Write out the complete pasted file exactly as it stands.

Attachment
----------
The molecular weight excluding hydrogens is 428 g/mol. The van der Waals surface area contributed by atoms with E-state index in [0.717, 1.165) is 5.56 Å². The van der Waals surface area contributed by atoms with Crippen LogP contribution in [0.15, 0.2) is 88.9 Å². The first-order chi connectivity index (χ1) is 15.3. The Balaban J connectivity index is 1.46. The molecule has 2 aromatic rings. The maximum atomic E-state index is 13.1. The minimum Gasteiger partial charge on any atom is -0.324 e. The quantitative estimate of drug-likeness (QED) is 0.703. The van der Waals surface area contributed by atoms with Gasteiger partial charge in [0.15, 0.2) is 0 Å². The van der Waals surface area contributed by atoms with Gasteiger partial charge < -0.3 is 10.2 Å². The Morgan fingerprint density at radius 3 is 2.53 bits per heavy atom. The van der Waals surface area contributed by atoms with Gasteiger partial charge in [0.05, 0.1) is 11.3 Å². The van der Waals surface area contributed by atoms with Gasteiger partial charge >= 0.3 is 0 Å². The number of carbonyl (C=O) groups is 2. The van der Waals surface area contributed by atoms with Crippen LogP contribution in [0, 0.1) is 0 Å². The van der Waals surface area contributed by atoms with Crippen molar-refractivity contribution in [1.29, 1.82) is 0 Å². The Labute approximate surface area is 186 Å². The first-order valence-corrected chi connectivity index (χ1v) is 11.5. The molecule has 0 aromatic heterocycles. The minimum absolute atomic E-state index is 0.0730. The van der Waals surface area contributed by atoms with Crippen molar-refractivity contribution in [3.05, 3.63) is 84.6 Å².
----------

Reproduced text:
The molecular weight excluding hydrogens is 428 g/mol. The van der Waals surface area contributed by atoms with E-state index in [0.717, 1.165) is 5.56 Å². The van der Waals surface area contributed by atoms with Crippen LogP contribution in [0.15, 0.2) is 88.9 Å². The first-order chi connectivity index (χ1) is 15.3. The Balaban J connectivity index is 1.46. The molecule has 2 aromatic rings. The maximum atomic E-state index is 13.1. The minimum Gasteiger partial charge on any atom is -0.324 e. The quantitative estimate of drug-likeness (QED) is 0.703. The van der Waals surface area contributed by atoms with Gasteiger partial charge in [0.15, 0.2) is 0 Å². The van der Waals surface area contributed by atoms with Gasteiger partial charge < -0.3 is 10.2 Å². The Morgan fingerprint density at radius 3 is 2.53 bits per heavy atom. The van der Waals surface area contributed by atoms with Gasteiger partial charge in [0.05, 0.1) is 11.3 Å². The van der Waals surface area contributed by atoms with Gasteiger partial charge >= 0.3 is 0 Å². The number of carbonyl (C=O) groups is 2. The van der Waals surface area contributed by atoms with Crippen LogP contribution in [0, 0.1) is 0 Å². The van der Waals surface area contributed by atoms with Crippen molar-refractivity contribution in [1.29, 1.82) is 0 Å². The Labute approximate surface area is 186 Å². The first-order valence-corrected chi connectivity index (χ1v) is 11.5. The molecule has 0 aromatic heterocycles. The minimum absolute atomic E-state index is 0.0730. The van der Waals surface area contributed by atoms with Crippen molar-refractivity contribution in [3.05, 3.63) is 84.6 Å².